A God In Need Of Help

A GOD IN NEED OF HELP by Sean Dixon (Tarragon Theatre, 30 Bridgman). Runs to May 25, Tuesday-Saturday 8 pm,.


A GOD IN NEED OF HELP by Sean Dixon (Tarragon Theatre, 30 Bridgman). Runs to May 25, Tuesday-Saturday 8 pm, Sunday, May 3 and 10 at 2:30 pm. $21-$53, $13 rush Friday and Sunday. 416-531-1827. See listing. Rating: NNNN

At the centre of Sean Dixon’s fascinating A God In Need Of Helps is a monumental painting by Durer, The Brotherhood Of The Rosary. It’s 1606, and four men chosen for their strength must carry it over the Alps from Venice to Prague.

A miracle – or what some see as a miracle – brings their journey to a halt when a group of Protestants attack the team and their captain.

Dixon’s script is, on one level, a courtroom drama, involving representatives of the secular Venetian state (John Cleland’s practical Zen) and the Vatican (Greg Ellwand’s art-loving Archbishop Borromeo) questioning the five to decide if a miracle occurred.

But the script is far more than that Dixon has drawn seven lively, theatrical characters, each of whom engagingly holds the spotlight for an enacted recollection of the events or, in the case of the judges, a reaction to the tales. At times the script echoes Rashomon in presenting subjectively different versions of the same story.

We meet the vicious captain (Dmitry Chepovetsky), slow but loyal oarmaker Marco (Alden Adair), witty actor Dolfin (Tony Nappo), retired soldier Cocco (Daniel Kash) and finally Rafal (Jonathan Seinen), a delicate but forceful young man who seems to come from a different world than his rough compatriots.

More and more secrets are divulged as their tales unfold, and director Richard Rose does a fine job of staging on Camellia Koo’s dark, mysterious set, lit by Kimberly Purtell, with the huge painting in the background. Its large, detachable frame sometimes stands between the audience and the actors, resulting in a vision of multiple stories, both that in Durer’s painting and the one told by the characters.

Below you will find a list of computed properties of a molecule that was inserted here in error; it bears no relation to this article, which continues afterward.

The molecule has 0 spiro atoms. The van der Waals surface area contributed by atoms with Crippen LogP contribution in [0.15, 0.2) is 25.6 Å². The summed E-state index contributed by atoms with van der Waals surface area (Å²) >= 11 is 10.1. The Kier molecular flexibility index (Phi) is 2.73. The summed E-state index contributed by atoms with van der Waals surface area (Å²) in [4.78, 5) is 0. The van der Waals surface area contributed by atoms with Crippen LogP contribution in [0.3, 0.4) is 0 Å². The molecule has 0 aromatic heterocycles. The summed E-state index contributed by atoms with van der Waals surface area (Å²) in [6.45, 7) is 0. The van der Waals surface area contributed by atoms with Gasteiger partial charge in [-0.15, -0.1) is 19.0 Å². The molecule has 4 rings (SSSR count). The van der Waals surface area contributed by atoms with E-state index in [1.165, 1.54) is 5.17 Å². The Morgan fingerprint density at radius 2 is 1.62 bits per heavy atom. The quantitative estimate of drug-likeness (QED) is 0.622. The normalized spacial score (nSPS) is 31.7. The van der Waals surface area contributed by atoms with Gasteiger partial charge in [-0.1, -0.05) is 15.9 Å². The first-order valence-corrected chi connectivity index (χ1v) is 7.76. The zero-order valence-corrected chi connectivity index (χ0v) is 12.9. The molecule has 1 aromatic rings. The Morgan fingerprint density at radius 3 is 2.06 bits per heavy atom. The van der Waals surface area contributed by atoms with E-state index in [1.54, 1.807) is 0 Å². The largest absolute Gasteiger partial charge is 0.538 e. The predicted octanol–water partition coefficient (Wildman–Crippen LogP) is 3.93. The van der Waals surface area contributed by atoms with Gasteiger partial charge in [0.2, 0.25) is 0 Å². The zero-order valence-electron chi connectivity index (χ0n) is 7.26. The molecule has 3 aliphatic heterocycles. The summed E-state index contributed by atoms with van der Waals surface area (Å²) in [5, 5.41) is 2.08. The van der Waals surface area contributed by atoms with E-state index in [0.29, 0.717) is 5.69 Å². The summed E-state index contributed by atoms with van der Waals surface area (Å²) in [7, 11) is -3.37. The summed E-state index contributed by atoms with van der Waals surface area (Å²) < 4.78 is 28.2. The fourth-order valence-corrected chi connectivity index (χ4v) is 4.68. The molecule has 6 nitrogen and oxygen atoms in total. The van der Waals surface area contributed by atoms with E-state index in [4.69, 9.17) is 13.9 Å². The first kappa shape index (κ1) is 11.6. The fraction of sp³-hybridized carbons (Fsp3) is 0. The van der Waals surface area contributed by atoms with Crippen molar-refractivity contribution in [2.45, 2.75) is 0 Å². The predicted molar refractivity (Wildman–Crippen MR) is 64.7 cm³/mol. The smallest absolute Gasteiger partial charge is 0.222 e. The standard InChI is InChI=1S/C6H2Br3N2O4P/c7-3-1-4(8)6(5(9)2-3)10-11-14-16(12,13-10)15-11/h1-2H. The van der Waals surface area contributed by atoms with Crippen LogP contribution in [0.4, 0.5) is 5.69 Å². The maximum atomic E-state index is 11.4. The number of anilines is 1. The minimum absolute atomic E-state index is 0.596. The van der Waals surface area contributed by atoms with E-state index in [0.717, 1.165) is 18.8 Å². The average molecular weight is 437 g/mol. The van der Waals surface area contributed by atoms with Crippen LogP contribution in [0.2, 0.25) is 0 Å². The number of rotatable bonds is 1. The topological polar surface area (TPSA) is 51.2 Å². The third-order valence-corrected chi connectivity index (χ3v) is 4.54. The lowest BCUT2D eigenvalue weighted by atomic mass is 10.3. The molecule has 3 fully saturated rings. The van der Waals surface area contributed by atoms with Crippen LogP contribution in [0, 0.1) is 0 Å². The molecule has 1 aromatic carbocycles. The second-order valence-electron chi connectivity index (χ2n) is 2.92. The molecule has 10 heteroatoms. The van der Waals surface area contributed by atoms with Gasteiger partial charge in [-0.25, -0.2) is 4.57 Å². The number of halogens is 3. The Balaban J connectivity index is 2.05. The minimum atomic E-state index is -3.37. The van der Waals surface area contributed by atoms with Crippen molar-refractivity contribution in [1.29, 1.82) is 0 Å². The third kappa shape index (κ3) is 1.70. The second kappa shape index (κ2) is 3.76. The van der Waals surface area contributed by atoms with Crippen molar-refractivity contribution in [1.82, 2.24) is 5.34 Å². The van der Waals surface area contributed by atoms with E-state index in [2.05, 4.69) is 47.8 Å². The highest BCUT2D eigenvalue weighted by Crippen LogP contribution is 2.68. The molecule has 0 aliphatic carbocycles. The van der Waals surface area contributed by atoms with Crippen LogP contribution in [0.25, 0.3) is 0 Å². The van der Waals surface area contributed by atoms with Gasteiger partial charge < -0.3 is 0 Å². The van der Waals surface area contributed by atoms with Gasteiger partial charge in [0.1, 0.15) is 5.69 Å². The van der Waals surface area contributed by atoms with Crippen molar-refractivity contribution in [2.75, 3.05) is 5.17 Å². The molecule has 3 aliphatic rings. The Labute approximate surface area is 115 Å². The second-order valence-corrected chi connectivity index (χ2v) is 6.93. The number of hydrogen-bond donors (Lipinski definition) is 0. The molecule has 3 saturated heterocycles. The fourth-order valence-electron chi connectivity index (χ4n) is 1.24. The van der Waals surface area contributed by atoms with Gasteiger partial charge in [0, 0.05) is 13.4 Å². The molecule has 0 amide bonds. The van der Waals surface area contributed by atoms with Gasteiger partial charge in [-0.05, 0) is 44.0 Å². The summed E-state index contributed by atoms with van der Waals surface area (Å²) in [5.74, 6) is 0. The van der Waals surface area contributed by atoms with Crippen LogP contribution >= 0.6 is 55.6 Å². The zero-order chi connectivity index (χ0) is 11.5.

But there are other layers that have to do with the power of art, alchemy and medicine, ancient gods and more contemporary deities, topics that enrich the storytelling.

It’s too bad that much of the first act, cool and uninvolved, needs more passion. Happily that excitement develops in the more emotional second act, starting with Nappo’s light, appealing take on Dolfin.

The acting’s fine throughout, with a series of well-etched characters: Cleland’s nastily punctilious Zen Ellwand’s rule-bound Borromeo, seduced by fine paintings Adair’s sympathetic Marco Chepovetsky’s duplicitous mercenary Kash’s crude soldier with a surprising soft side and Seinen’s Rafal, with a secretive smile and a hidden agenda.

The play’s swift-paced conclusion intentionally leaves some key elements unresolved, but that’s what the best art does, tantalizing as much as satisfying.

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